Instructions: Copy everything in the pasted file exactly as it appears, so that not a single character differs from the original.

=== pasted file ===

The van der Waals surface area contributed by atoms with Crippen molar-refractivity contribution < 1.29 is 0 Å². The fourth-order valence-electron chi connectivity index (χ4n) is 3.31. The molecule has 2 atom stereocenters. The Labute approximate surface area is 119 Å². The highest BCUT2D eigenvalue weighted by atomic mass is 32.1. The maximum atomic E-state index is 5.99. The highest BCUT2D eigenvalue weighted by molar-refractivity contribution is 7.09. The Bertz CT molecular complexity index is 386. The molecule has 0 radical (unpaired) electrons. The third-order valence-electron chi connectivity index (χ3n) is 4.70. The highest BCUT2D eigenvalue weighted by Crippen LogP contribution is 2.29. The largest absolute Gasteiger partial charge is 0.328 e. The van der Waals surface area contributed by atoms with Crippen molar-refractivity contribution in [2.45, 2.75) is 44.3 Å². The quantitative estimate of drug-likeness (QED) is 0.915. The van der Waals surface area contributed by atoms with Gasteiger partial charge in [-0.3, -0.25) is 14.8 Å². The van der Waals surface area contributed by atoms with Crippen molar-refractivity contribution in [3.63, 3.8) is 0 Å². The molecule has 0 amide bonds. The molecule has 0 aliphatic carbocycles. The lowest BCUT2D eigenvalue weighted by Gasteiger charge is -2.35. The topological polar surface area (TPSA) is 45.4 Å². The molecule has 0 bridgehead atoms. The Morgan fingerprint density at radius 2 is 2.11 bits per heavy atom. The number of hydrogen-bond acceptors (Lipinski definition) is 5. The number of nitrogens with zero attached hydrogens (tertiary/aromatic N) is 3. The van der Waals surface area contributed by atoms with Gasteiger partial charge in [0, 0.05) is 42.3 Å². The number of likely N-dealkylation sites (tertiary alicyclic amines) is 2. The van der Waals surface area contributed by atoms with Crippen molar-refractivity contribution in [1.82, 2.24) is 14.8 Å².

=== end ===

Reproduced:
The van der Waals surface area contributed by atoms with Crippen molar-refractivity contribution < 1.29 is 0 Å². The fourth-order valence-electron chi connectivity index (χ4n) is 3.31. The molecule has 2 atom stereocenters. The Labute approximate surface area is 119 Å². The highest BCUT2D eigenvalue weighted by atomic mass is 32.1. The maximum atomic E-state index is 5.99. The highest BCUT2D eigenvalue weighted by molar-refractivity contribution is 7.09. The Bertz CT molecular complexity index is 386. The molecule has 0 radical (unpaired) electrons. The third-order valence-electron chi connectivity index (χ3n) is 4.70. The highest BCUT2D eigenvalue weighted by Crippen LogP contribution is 2.29. The largest absolute Gasteiger partial charge is 0.328 e. The van der Waals surface area contributed by atoms with Crippen molar-refractivity contribution in [2.45, 2.75) is 44.3 Å². The quantitative estimate of drug-likeness (QED) is 0.915. The van der Waals surface area contributed by atoms with Gasteiger partial charge in [-0.3, -0.25) is 14.8 Å². The van der Waals surface area contributed by atoms with Crippen molar-refractivity contribution in [3.63, 3.8) is 0 Å². The molecule has 0 amide bonds. The molecule has 0 aliphatic carbocycles. The lowest BCUT2D eigenvalue weighted by Gasteiger charge is -2.35. The topological polar surface area (TPSA) is 45.4 Å². The molecule has 0 bridgehead atoms. The Morgan fingerprint density at radius 2 is 2.11 bits per heavy atom. The number of hydrogen-bond acceptors (Lipinski definition) is 5. The number of nitrogens with zero attached hydrogens (tertiary/aromatic N) is 3. The van der Waals surface area contributed by atoms with Gasteiger partial charge in [0, 0.05) is 42.3 Å². The number of likely N-dealkylation sites (tertiary alicyclic amines) is 2. The van der Waals surface area contributed by atoms with Crippen molar-refractivity contribution in [1.82, 2.24) is 14.8 Å².